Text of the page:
• by nedlohs (1335013) on Monday August 22, 2011 @08:28PM (#37173514)

      Nope.

      $valid will be the return value of crypt which will be true in the non-broken code as well.

      $crypted == crypt($pw, $salt)

      will always be true in the broken code, if $crypted was created with any old password and the same salt.

      Of course if you have existing such password, they'll always match false, so no one is going to be able to change their password and trigger the problem anyway :)

  • by Anonymous Coward

    .. if the code never calls the crypto. That is the case here.

    • by gweihir (88907)

      It is a crypto protocol implementation bug, or crypto usage bug, short "crypto bug". Actual bugs in crypto algorithm implementation are so rare it does not make sense to reserve the term for them.

  • Poor QA (Score:4, Informative)

    by TheNinjaroach (878876) on Monday August 22, 2011 @08:17PM (#37173448)
    The PHP project has shown some pretty poor QA when it comes to defects in their code.

    Hell, their ODBC interface has been returning wrongly typed data [php.net] for years now and nobody on the project seems to care. It's not like ODBC is something brand new and still widely misunderstood.

    It's almost like the people who build PHP aren't even interested in maintaining it.
    • by Xest (935314)

      "It's almost like the people who build PHP aren't even interested in maintaining it."

      It's not really that, it's just the PHP ethos, PHP has never really been about good software development and that flows not just through the language itself but development of the language. It's not that PHP is inherently bad- rather than focus on good practice, it focuses on just getting things done, and this kind of works, but it also means that you'll more frequently see things like this when you throw best practice out

  • by GPLHost-Thomas (1330431) on Monday August 22, 2011 @08:47PM (#37173628)
    The internal crypt() function of PHP is only there whenever the system function doesn't exist. So for example, in Debian, only the blowfish encryption is affected, all other encryption are using the system. Here's Ondrej post about it:

    http://lists.alioth.debian.org/pipermail/pkg-php-maint/2011-August/009328.html [debian.org]

    I am guessing that this will be the case in most Unix distribution, but it will be an issue on platforms like Windows. So, maybe this is just too much buzz...
    • by EvanED (569694)

      The internal crypt() function of PHP is only there whenever the system function doesn't exist.

      This is not correct.

      Ondrej's post you link to is specifically referring to the patched version of PHP that you get from the Debian repository. One of the patches Ondrej applies makes PHP use the system crypt(). Without that patch -- with the stock PHP code -- PHP uses its own crypt(). Now, other distributions might apply Ondrej's patch, but I certainly wouldn't count on it, and you definitely will have a broken cry

    • Isnt running php on Windows the equivalent of hanging a big sign on your back that says "hack me"?
  • I've seen a few people here note the fact that "salts" are used to add complexity to a password where no complexity exists. I believe this is incorrect, or at the very least not entirely the truth.

    Many are assuming that the salt is something that wouldn't be compromised, i.e.

    $SITE_SALT = 'LULZYOUCANTGUESSTHIS';
    $HASH = MD5($SITE_SALT + $PASSWORD);

    I think this is a bit of a misunderstanding. The salt is not necessarily intended to be a secret value unless you can ensure the security of that value, that is the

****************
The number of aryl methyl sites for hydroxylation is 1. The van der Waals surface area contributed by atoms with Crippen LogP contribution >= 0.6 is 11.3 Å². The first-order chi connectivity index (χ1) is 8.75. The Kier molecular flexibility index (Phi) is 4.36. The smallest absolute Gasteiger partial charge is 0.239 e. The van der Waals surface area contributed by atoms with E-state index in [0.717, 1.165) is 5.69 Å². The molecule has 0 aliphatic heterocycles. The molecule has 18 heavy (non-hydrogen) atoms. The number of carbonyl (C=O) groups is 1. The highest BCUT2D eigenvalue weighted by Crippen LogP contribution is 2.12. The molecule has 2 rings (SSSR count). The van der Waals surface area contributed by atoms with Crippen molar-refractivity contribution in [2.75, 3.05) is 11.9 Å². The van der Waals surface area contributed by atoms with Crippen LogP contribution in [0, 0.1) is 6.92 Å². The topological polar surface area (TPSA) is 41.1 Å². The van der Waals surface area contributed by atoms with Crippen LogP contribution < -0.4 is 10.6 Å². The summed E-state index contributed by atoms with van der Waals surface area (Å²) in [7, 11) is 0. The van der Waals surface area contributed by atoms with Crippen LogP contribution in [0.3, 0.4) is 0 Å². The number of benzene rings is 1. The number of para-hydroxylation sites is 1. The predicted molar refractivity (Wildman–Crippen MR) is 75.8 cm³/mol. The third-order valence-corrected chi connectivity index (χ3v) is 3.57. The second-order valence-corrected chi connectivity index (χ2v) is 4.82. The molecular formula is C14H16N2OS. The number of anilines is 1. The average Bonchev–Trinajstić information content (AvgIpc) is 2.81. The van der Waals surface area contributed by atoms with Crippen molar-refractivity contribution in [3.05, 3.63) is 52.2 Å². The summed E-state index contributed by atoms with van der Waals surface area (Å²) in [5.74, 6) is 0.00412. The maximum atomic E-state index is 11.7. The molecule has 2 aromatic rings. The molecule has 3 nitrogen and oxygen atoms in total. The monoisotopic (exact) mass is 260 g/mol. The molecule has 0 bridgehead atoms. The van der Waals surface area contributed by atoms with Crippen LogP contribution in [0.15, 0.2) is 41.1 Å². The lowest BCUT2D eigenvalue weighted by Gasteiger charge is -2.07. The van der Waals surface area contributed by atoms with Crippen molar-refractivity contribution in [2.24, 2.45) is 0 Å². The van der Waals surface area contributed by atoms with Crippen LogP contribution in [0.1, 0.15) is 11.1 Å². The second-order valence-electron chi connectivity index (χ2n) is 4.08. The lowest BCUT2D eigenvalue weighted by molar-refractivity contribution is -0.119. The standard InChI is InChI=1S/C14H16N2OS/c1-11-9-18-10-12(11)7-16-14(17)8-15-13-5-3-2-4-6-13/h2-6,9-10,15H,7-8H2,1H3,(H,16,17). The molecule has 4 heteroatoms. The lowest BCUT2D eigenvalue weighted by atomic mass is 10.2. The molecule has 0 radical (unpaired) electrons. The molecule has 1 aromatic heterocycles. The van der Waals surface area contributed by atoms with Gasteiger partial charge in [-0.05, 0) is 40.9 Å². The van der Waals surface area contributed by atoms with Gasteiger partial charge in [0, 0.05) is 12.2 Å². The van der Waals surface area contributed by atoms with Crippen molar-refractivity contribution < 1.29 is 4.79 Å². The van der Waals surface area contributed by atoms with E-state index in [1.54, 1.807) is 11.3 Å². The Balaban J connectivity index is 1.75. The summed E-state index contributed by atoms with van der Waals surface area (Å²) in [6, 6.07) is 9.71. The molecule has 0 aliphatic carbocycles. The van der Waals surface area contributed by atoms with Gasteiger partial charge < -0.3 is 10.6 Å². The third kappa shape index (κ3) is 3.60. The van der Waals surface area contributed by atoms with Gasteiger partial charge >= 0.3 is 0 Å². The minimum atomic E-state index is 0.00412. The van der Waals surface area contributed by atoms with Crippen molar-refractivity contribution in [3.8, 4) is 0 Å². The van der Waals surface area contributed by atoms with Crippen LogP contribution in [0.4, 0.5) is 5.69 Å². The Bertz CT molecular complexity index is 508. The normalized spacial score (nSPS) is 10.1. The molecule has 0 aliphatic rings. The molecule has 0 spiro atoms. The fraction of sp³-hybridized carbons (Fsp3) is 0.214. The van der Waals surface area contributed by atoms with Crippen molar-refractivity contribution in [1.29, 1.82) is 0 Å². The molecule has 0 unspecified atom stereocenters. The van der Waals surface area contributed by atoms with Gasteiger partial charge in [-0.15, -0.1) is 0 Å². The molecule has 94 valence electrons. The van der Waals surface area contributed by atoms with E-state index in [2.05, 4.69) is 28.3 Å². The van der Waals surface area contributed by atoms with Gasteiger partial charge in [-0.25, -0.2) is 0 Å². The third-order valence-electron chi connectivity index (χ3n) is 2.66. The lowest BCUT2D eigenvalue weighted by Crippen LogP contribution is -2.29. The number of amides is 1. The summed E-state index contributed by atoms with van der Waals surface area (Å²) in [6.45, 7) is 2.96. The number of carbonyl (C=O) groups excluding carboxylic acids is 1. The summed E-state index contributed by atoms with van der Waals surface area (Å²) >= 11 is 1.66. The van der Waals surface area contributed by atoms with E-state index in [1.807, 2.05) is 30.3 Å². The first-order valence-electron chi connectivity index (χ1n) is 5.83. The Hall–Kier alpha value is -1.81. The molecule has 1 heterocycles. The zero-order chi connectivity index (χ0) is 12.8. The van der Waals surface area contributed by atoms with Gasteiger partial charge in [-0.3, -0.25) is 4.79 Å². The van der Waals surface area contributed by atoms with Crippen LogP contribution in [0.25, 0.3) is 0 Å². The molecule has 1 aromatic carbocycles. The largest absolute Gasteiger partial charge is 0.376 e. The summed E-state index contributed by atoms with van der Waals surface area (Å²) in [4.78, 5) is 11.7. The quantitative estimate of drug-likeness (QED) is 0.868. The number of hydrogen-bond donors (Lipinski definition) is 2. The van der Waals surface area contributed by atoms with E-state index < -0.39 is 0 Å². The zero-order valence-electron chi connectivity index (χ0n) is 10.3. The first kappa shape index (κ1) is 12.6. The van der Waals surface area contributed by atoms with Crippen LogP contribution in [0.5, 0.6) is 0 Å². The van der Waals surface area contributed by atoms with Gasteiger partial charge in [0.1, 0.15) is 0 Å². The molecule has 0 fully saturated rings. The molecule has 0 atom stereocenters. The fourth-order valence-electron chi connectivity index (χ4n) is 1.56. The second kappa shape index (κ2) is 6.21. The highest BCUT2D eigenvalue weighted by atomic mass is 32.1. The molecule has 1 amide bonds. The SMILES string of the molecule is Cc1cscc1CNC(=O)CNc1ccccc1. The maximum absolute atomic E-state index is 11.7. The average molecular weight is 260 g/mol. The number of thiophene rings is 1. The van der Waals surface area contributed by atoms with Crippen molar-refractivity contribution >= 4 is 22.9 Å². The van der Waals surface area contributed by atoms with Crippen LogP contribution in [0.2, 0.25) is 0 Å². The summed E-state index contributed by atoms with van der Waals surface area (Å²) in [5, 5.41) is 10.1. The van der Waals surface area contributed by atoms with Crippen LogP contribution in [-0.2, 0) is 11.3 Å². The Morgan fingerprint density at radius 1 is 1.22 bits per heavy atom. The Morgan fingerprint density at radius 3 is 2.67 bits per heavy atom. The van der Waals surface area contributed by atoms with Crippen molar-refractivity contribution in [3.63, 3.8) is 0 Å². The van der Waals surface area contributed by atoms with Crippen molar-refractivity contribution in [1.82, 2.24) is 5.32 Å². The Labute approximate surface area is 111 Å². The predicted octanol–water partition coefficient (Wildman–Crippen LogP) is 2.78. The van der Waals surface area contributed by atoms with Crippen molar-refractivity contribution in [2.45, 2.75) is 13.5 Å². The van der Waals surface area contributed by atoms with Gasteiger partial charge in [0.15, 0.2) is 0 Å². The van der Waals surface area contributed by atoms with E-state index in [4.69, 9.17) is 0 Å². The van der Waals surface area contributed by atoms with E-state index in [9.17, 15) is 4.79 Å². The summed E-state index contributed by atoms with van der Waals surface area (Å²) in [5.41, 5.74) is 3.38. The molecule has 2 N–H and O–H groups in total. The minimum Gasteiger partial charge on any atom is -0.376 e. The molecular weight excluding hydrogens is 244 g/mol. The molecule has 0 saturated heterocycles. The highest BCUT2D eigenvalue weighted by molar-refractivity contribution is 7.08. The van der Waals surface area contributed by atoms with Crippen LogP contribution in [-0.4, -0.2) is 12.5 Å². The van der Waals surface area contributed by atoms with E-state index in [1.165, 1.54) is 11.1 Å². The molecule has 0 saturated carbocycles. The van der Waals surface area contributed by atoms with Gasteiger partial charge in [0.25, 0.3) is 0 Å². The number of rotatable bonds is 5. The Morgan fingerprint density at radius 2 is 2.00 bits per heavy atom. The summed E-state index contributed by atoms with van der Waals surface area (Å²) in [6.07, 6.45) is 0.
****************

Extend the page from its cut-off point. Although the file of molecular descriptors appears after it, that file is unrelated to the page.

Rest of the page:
• Everyone should be using mysql_real_crypt by now.
    • by RobNich (85522)

      I thiiiink you're joking? Seriously, though, I've been using mcrypt in PHP for years, even though it's STILL! not even available through yum for CentOS. libmcrypt and mhash have been required by my infrastructure for a long time, and I've never bothered to use the built-in crypt(). I'm a little peeved that there was no unit test that caught this bug, but I'm glad to be unaffected.

  • I wonder if PHP has the same problem we do in Hadoop-land... the lack of enough qualified security people interested enough in a project to actually review code. For example, I'd love for someone with a clue to review Alfredo ( http://cloudera.github.com/alfredo/docs/latest/index.html [github.com] ) before we build a dependency on it ( https://issues.apache.org/jira/browse/HADOOP-7119 [apache.org] ) . But it seems as though getting the right people involved is extremely difficult. :(
  • Worst of all worlds (Score:4, Interesting)

    by 93 Escort Wagon (326346) on Tuesday August 23, 2011 @02:25AM (#37175244)

    I know there's no reason a skilled programmer can't use php, but in my experience the users that request php access are generally the users who you'd least want to have any sort of script-level access to your servers. When I've explained to requestors why we don't generally provide php, I've been told on several occasions "I don't want or need the ability to run scripts! I just want to create php web pages." Oh, and mysql access requests usually come hand-in-hand with php requests.

    I remember one guy, quite a few years ago, who asked us to 1) enable php on our department's web server; and 2) give him access to create and run php scripts. To demonstrate to us that he wasn't just another newbie... he wrote a php script and placed it on his own personal box as a demo of his coding skill. This script let anyone, anywhere, examine the content of any file in the /etc/ directory via an easy to use web interface.

    We politely declined his request.

    • > We politely declined his request.

      If this predated /etc/shadow, I would have just mailed him back his root password. :)